In the workroom: the children paint with finger paint what it feels like to be sad.
Image: Helmut Fricke
A fourth grader talks about dying and sadness for a week. The children plant spider plants, express thoughts and ask questions. Hospice helpers provide answers and create space for feelings.
Im suitcase are the utensils for the fourth day with death. The children unpack: finger paint, a film, a flower pot, stationery. “That means we’ve got a lot to do today.” The woman who says this is in frog class just this week, along with five other women and one man. They come from the Bad Homburg hospice service and talk to the fourth graders in Neu-Anspach about becoming and passing away, illness and suffering, dying and death, consolation and consolation. Thursday is about sadness.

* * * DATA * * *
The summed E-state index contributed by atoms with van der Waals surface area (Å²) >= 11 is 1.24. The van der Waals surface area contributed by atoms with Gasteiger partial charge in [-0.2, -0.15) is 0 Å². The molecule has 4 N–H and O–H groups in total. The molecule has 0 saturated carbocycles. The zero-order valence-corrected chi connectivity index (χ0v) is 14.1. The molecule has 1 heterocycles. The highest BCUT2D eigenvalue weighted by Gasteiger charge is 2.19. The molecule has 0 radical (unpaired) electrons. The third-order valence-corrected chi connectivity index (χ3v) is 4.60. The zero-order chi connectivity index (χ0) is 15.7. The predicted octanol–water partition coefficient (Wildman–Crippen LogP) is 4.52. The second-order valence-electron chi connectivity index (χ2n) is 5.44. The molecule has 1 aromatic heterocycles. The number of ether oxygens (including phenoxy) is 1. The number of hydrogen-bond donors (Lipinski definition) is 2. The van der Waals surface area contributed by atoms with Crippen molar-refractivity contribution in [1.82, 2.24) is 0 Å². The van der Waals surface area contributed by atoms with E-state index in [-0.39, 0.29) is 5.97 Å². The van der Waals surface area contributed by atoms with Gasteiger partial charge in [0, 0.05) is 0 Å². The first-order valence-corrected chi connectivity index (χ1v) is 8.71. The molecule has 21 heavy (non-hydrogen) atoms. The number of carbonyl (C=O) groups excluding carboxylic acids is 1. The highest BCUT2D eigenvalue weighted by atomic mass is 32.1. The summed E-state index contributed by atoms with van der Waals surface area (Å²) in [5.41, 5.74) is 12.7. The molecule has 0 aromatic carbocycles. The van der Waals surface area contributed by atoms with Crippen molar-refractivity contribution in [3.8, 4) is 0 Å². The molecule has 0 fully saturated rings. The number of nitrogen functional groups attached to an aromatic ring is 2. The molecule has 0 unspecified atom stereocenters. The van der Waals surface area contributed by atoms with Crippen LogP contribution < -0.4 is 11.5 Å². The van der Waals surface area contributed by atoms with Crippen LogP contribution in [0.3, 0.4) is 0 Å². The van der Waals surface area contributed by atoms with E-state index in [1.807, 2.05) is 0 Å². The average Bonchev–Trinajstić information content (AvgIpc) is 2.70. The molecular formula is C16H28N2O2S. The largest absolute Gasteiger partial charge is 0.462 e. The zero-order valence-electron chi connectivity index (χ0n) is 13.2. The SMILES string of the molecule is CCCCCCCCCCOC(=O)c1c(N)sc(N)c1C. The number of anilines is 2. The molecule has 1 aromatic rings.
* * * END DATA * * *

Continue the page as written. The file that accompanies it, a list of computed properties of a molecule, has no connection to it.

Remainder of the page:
On the screen, the 22 children see an old man in his sick bed who says he is not afraid of death – and then cries anyway. His son is there. The dying says one may cry when one bids farewell to life. The class talks about it. A girl says: “This is not only difficult for those who die afterwards, but also for those who say goodbye.”